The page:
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Final Chapter...I think..."Star Wars Episode III: Revenge of the Sith" - CinemaDave

May. 22nd, 2005 12:16 pm Final Chapter...I think..."Star Wars Episode III: Revenge of the Sith"

When "Star Wars" opened in 1977, I was the hero's age.
Twenty eight years later I am now as old as the film's primary
villain, Darth Vader. My Generation will be the only
generation that can share this kind of perspective of
the six "Star Wars" movies. Creator George Lucas
plans some marketing tricks involving releasing the
six "Star Wars" movies in chronological movies in 3 D
and IMAX in a few years. In one sense, the once maverick film maker
has become the corporate mogul that he once rebelled
against.

Obi Wan Kenobi (Ewan MacGregor) and Anakin Skywalker's
(Hayden Christensen) rescue mission open "Star Wars Episode III
Revenge of the Sith" Chancellor Palpatine (Ian McDiarmid) is
being held hostage by Count Dooku (Christopher Lee)
and his mechanical henchman, General Grievous. Anakin
quickly dispatches Sith Apprentice Dooku, but Grievous
escapes into an outer world. Anakin and Obi Wan
return home as glorified heroes. Anakin learns that
his wife Padme (Natalie Portman) is pregnant.

Despite this major victory, the Republic is still in
danger. Palpatine has become increasingly paranoid
about the Jedi Council's intentions. Palpatine uses
Anakin as a double agent to spy upon Master Yoda
(Fully computerized character voiced by Frank Oz) and
Master Wendu (Samuel L. Jackson). When Obi Wan is
chosen to hunt down General Grievous, Anakin feels
jealous. Anakin's immaturity sets the stage for his
conversion into his alter ego, Darth Vader.

After hundreds of screen deaths involving impaling,
drowning and falling, Christopher Lee meets his most
pitiful demise in "Revenge of the Sith." As the once
and future emperor, Ian McDiarmid hams it up as the
cackling villain. A good actress in her youth,
Natalie Portman's performance as the doomed Padme
generated giggles from the audience. As young Darth
Vader, Hayden Christensen looks right and gives a good
physical performance, but his diction still needs some work.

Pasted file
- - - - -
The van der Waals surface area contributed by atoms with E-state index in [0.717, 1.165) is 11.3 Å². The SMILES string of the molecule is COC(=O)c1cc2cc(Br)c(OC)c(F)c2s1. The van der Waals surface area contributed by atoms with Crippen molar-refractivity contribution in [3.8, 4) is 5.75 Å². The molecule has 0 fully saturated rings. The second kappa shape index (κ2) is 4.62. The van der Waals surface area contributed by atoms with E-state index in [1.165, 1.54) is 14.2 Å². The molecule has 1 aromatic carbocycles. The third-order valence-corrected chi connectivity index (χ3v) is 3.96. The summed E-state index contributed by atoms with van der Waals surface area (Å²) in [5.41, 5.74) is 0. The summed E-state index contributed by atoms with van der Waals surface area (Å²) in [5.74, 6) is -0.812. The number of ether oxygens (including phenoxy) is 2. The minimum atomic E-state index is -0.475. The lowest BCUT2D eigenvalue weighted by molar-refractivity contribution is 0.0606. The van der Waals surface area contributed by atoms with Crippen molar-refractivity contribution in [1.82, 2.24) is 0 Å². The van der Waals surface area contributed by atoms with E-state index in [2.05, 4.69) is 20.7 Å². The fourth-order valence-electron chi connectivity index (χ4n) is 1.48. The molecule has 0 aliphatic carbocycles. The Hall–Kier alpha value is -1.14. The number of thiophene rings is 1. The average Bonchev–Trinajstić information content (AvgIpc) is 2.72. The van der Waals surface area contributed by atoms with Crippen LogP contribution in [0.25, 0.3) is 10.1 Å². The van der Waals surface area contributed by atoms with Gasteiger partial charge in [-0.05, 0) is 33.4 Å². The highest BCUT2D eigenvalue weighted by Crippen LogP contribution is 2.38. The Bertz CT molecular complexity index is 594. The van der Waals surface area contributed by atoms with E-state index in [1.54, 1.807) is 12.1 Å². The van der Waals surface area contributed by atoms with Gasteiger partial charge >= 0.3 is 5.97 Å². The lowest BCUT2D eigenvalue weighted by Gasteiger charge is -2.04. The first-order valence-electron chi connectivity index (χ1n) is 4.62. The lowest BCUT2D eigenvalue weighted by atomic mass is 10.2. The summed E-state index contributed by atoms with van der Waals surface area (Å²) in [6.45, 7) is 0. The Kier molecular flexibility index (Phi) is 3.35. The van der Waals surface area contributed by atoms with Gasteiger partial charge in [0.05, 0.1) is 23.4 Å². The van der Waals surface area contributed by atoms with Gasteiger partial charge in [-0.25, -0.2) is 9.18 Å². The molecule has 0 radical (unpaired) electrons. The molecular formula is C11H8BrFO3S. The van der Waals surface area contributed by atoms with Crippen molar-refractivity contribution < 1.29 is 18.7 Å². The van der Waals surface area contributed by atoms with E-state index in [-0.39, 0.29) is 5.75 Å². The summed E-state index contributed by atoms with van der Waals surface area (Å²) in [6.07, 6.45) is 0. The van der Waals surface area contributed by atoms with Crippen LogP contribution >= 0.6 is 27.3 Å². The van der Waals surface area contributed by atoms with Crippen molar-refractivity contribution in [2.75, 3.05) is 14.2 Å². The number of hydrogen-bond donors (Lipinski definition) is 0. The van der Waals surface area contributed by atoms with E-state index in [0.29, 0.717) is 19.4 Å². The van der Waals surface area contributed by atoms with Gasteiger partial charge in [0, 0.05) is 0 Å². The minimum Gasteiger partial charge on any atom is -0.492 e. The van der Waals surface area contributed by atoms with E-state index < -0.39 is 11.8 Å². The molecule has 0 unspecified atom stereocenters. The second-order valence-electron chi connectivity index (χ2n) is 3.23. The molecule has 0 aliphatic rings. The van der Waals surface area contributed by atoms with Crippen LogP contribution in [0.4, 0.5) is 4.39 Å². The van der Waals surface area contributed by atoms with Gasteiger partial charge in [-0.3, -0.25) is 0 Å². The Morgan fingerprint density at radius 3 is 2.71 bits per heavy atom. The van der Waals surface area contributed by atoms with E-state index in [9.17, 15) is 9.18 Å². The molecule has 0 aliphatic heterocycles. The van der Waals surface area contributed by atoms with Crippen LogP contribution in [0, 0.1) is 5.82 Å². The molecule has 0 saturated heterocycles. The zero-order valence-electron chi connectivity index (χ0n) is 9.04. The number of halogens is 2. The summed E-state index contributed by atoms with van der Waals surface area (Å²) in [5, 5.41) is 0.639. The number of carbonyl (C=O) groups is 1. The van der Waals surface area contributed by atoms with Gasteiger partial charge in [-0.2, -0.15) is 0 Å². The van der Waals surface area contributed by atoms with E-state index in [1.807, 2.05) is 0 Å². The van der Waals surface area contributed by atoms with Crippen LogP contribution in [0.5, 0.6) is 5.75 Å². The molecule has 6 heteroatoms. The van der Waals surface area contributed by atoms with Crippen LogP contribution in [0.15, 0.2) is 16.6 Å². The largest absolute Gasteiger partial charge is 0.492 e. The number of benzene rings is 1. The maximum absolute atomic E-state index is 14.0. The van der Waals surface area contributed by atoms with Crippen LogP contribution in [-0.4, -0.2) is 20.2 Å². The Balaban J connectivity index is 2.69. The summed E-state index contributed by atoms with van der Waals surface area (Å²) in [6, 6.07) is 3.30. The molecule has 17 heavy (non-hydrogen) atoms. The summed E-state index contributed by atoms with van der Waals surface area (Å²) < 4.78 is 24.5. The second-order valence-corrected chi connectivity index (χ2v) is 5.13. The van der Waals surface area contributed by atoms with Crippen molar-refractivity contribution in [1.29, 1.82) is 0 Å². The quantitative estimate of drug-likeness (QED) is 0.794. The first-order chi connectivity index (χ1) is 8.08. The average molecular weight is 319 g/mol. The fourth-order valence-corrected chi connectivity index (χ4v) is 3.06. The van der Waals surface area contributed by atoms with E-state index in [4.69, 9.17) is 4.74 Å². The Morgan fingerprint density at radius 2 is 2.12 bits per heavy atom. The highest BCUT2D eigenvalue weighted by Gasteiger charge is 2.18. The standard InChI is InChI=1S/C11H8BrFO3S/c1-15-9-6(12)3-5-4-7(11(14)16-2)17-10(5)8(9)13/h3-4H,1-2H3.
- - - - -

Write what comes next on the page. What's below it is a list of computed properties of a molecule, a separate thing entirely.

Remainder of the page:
Ewan MacGregor gives the best performance of the
movie. MacGregor underplays the tragic elements while
bringing a strong sense of bravado to his action
sequences, especially his duel with General Grievous.

Most mainstream critics seem enthralled with "Star
Wars Episode III Revenge of the Sith." Instead of
feeling like an emotional goodbye, this last "Star
Wars" flick feels hollow. Given the predestination of
the film's plot, "Revenge of the Sith" is devoid of
any surprise. To disguise this flaw, the movie swiftly moves
from one set piece to another set piece. Given the
overwhelming battle sequences involving Yoda, Dooku
and Grievous, the long awaited showdown between Darth
Vader and Obi Wan becomes underwhelming.

Contemporary critics are comparing Emperor Palpatine
actions with that of our current President. Some critics have
noted the subliminal persuasion that Blue (Democrats) represent Jedi and Red
(Republicans) represent the Sith. It should be noted
that George Lucas began drafting his premise in 1972
during peace negotiations between Vietnam and the
United states. Actually Emperor Palapatine and his psychophants bear
an uncanny resemblance between Lyndon Baines Johnson and
the boot licking congress that authorized the Vietnam
War.

As a motion picture franchise catering to the youth, "Star Wars" can be commended for creating such
vast arguments, interpretations and introspection. Not all ticket buyers can repeat the
technical specifications of a X -Wing or a Tie Fighter Space ship, but they do walk away
with an opinion, good or bad. If he can stick to his word, George Lucas can walk away from the "Star Wars"
universe knowing that he told the story, albeit flawed, he wanted to tell.

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